Highways England has responded to the chancellor’s abolition of PFI and PF2 by insisting that “financing is not a determining factor” for two flagship schemes previously earmarked for private finance.
In Monday’s Budget Philip Hammond said no further schemes would be funded through PFI or PF2.
The chancellor said the funding mechanism was neither delivering value for money nor sufficiently transferring risk to the private sector.
Highways England, which was handed a £30bn budget for 2020-25 as part of the Budget, had identified two of its major projects for PF2 funding: the £1.6bn A303 Stonehenge tunnel and the £6bn Lower Thames Crossing scheme.
In response to the chancellor’s statement, a Highways England spokesperson said the Treasury had “made it very clear they are still committed to these schemes and that their financing is not a determining factor in deciding whether they get delivered”.
Highways England chief executive Jim O’Sullivan told CN in April he believed “PF2 has been well thought out and well argued”.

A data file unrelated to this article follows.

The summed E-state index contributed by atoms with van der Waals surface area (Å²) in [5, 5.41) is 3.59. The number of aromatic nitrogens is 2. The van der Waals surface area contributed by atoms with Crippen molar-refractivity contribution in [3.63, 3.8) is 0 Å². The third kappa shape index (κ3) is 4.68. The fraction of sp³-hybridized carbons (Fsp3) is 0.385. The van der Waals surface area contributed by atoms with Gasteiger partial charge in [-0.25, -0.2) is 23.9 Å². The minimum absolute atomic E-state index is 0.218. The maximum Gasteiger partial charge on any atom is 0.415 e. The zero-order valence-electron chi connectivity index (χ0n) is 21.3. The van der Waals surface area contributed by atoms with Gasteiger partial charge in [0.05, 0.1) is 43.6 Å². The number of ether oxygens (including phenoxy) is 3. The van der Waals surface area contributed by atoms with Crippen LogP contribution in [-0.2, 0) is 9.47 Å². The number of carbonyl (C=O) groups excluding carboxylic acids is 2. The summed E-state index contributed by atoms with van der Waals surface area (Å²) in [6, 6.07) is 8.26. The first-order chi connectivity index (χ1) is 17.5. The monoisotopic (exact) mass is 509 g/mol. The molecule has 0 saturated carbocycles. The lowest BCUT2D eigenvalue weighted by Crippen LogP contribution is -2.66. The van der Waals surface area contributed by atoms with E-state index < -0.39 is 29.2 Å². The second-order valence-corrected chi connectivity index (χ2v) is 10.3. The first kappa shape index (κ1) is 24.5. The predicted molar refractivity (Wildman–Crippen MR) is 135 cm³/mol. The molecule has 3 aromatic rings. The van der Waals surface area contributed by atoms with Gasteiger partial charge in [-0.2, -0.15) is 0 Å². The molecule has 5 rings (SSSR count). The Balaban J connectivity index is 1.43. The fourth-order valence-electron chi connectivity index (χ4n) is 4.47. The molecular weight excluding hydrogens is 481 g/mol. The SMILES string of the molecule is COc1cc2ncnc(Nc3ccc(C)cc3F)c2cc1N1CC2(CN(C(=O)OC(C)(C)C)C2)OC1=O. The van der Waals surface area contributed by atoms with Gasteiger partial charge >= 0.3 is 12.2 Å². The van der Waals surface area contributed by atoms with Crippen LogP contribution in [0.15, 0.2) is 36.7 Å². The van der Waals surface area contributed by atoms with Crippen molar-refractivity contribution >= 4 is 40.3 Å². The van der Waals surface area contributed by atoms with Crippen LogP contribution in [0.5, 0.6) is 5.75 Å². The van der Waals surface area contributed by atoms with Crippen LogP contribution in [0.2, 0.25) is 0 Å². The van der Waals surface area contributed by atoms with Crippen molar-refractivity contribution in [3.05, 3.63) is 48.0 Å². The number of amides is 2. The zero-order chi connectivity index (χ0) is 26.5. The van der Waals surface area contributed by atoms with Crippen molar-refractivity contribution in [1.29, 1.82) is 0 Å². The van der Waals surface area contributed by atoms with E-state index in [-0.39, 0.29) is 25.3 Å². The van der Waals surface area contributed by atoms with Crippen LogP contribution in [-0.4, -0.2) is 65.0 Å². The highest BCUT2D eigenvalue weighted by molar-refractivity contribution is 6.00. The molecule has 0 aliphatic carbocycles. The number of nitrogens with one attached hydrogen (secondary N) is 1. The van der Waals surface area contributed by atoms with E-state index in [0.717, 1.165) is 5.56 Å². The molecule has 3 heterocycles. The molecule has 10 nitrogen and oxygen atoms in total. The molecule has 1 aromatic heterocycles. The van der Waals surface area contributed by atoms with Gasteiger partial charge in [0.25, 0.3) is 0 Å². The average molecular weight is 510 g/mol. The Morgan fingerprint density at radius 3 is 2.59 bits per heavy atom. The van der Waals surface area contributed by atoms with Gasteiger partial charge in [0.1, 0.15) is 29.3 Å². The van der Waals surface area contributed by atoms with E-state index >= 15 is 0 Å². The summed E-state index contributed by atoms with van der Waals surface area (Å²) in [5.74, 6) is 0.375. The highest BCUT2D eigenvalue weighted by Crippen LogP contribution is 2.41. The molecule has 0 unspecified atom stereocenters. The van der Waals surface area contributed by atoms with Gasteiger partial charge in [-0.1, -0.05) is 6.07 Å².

The roads boss argued that “there are about £400m successful PFIs in operation; PF2 is an improvement on PFI and seems to work well on roads”.
Highways England said it was continuing to engage with the industry regarding opportunities on both projects, despite the chancellor’s decision to axe PFI and PF2.
The spokesperson said: “We remain committed to talking to all those in the UK, European and international markets who are interested in helping us deliver them.
“These are flagship projects and remain large and complex, so we need the very best our supply chain can offer.”
They added that Highways England “was are working closely with government to progress them”.